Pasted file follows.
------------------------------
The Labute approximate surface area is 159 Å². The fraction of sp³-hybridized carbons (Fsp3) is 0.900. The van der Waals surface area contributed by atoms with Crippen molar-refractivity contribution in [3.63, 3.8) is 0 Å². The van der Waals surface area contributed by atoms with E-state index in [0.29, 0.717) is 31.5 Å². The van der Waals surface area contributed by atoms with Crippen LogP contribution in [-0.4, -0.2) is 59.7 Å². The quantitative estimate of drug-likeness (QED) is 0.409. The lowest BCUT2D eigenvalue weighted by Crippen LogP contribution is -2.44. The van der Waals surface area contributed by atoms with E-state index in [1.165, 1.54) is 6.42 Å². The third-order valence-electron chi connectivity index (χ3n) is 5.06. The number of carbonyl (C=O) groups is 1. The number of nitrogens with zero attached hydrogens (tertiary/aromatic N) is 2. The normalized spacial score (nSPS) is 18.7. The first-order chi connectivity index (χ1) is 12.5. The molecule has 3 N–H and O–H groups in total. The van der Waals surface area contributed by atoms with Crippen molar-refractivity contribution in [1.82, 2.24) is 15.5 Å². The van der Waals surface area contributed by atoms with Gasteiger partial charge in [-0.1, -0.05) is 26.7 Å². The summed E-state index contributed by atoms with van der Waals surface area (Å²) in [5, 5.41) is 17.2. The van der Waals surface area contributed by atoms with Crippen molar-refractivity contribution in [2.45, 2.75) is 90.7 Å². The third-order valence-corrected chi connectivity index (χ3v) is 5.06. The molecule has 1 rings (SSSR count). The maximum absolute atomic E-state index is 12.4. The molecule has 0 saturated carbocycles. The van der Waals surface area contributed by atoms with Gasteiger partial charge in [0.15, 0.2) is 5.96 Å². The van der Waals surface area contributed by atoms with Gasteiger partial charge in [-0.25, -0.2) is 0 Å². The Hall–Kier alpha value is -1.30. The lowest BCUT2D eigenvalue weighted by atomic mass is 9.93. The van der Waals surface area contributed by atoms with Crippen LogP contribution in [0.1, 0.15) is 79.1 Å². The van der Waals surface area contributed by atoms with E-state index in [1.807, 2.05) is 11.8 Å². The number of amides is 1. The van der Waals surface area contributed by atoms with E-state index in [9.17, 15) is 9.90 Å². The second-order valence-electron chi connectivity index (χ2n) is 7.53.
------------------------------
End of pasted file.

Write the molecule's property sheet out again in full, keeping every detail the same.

The Labute approximate surface area is 159 Å². The fraction of sp³-hybridized carbons (Fsp3) is 0.900. The van der Waals surface area contributed by atoms with Crippen molar-refractivity contribution in [3.63, 3.8) is 0 Å². The van der Waals surface area contributed by atoms with E-state index in [0.29, 0.717) is 31.5 Å². The van der Waals surface area contributed by atoms with Crippen LogP contribution in [-0.4, -0.2) is 59.7 Å². The quantitative estimate of drug-likeness (QED) is 0.409. The lowest BCUT2D eigenvalue weighted by Crippen LogP contribution is -2.44. The van der Waals surface area contributed by atoms with E-state index in [1.165, 1.54) is 6.42 Å². The third-order valence-electron chi connectivity index (χ3n) is 5.06. The number of carbonyl (C=O) groups is 1. The number of nitrogens with zero attached hydrogens (tertiary/aromatic N) is 2. The normalized spacial score (nSPS) is 18.7. The first-order chi connectivity index (χ1) is 12.5. The molecule has 3 N–H and O–H groups in total. The van der Waals surface area contributed by atoms with Crippen molar-refractivity contribution in [1.82, 2.24) is 15.5 Å². The van der Waals surface area contributed by atoms with Gasteiger partial charge in [-0.1, -0.05) is 26.7 Å². The summed E-state index contributed by atoms with van der Waals surface area (Å²) in [5, 5.41) is 17.2. The van der Waals surface area contributed by atoms with Crippen molar-refractivity contribution in [2.45, 2.75) is 90.7 Å². The third-order valence-corrected chi connectivity index (χ3v) is 5.06. The molecule has 1 rings (SSSR count). The maximum absolute atomic E-state index is 12.4. The molecule has 0 saturated carbocycles. The van der Waals surface area contributed by atoms with Gasteiger partial charge in [0.15, 0.2) is 5.96 Å². The van der Waals surface area contributed by atoms with Gasteiger partial charge in [-0.25, -0.2) is 0 Å². The Hall–Kier alpha value is -1.30. The lowest BCUT2D eigenvalue weighted by atomic mass is 9.93. The van der Waals surface area contributed by atoms with Crippen LogP contribution in [0.1, 0.15) is 79.1 Å². The van der Waals surface area contributed by atoms with E-state index in [1.807, 2.05) is 11.8 Å². The number of amides is 1. The van der Waals surface area contributed by atoms with E-state index in [9.17, 15) is 9.90 Å². The second-order valence-electron chi connectivity index (χ2n) is 7.53.